R. Kalonymus Kalman ha-Levi of Cracow draws a connection between the aspect of ze and the shining glass, that no (or perhaps almost no) barrier separated between Moshe and God who revealed Himself to him face to face.

 

            The greater the experience of the presence of God, the more man is nullified and drawn into it.

 


Nature and miracle


 

            The Maggid of Koznitz proposes a slightly different distinction between the Tetragrammaton and the name El Shaddai. It differs from the previously mentioned distinction in that it tries to expand the boundaries of the governance by way of the Tetragrammaton even beyond the Sinai experience, but it still seems to derive from the same root:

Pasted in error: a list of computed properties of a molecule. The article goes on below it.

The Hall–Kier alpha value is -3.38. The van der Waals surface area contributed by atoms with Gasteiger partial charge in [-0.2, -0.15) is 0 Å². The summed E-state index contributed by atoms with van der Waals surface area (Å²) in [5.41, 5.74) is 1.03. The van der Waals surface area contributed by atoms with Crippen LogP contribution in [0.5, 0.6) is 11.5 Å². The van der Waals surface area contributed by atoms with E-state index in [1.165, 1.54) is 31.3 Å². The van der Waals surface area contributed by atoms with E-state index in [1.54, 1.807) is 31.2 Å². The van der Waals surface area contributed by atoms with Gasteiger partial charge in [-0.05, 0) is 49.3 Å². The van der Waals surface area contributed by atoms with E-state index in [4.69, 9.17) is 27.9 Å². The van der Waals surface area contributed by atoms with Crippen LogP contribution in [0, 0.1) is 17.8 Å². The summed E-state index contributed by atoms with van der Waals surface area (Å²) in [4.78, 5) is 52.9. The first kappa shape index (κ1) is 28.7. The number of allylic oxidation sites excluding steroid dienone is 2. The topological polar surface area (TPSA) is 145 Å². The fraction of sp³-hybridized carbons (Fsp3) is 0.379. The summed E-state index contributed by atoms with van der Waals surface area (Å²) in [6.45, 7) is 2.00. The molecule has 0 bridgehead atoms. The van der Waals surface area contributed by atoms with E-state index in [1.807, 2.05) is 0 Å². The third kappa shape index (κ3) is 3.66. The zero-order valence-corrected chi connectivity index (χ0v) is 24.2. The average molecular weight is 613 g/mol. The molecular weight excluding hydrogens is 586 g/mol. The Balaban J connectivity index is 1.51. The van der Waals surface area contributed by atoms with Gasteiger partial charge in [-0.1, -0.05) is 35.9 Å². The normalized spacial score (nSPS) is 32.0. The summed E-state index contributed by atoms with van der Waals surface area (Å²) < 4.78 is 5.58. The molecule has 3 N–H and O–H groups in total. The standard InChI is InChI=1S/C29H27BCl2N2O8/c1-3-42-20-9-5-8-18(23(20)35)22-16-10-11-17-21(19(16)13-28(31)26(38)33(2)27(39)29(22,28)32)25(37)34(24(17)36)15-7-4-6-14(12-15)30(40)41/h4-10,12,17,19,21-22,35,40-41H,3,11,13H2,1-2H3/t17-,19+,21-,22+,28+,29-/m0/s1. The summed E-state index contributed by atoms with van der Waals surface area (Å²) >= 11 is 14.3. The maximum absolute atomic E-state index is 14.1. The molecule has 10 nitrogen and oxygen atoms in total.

"And I appeared to Avraham, to Yitzchak, and to Ya'akov, by the name of God Almighty [El Shaddai], but by My name, the Lord [the Tetragrammaton], etc." Rabbi Ibn Ezra expressed astonishment about the name Shaddai, which the Sages of blessed memory explained, "who said to the world, enough" [she dai]. It seems astonishing that for something that happened one time in the past, the Creator, blessed be He forever, should be calledShaddai. According to our approach, the matter is clear. Well-known is the explanation of the verse "For ever, O Lord, Your word stands fast in the heavens" (Tehilim 119:89). Each and every minute the Holy One, blessed be He, provides everything with vitality and existence, and there must always be a limiting force to prevent it from spreading. This is the name of Shaddai. Just as He said then to His world, "enough," so too at all times a limit to everything comes into being through this name. And it is well known, as we have already written at length, that there is an order from the six days of creation, and a way to make changes as the Creator, blessed be He, desires in accordance with the acts of the children of Israel. As it is written in a stricture to the book, Be'er ha-Gola (see there). This change is because of Havaya (the Tetragrammaton) Himself, who exists and gives existence to everything and changes things according to His will. For example, when the order was that the Egyptians should control the Jews for four hundred years, and the Holy One, blessed be He, decided to bring an end [to the exile], He had to use His proper name, the Tetragrammaton, to effect changes and act as He so desired. This was not revealed to the patriarchs, but only to Moshe Rabbenu, may he rest in peace, when he had to redeem them. This is the meaning of "but by My name, the Lord, I was not known to them." (Avodat Yisra'elVa'era)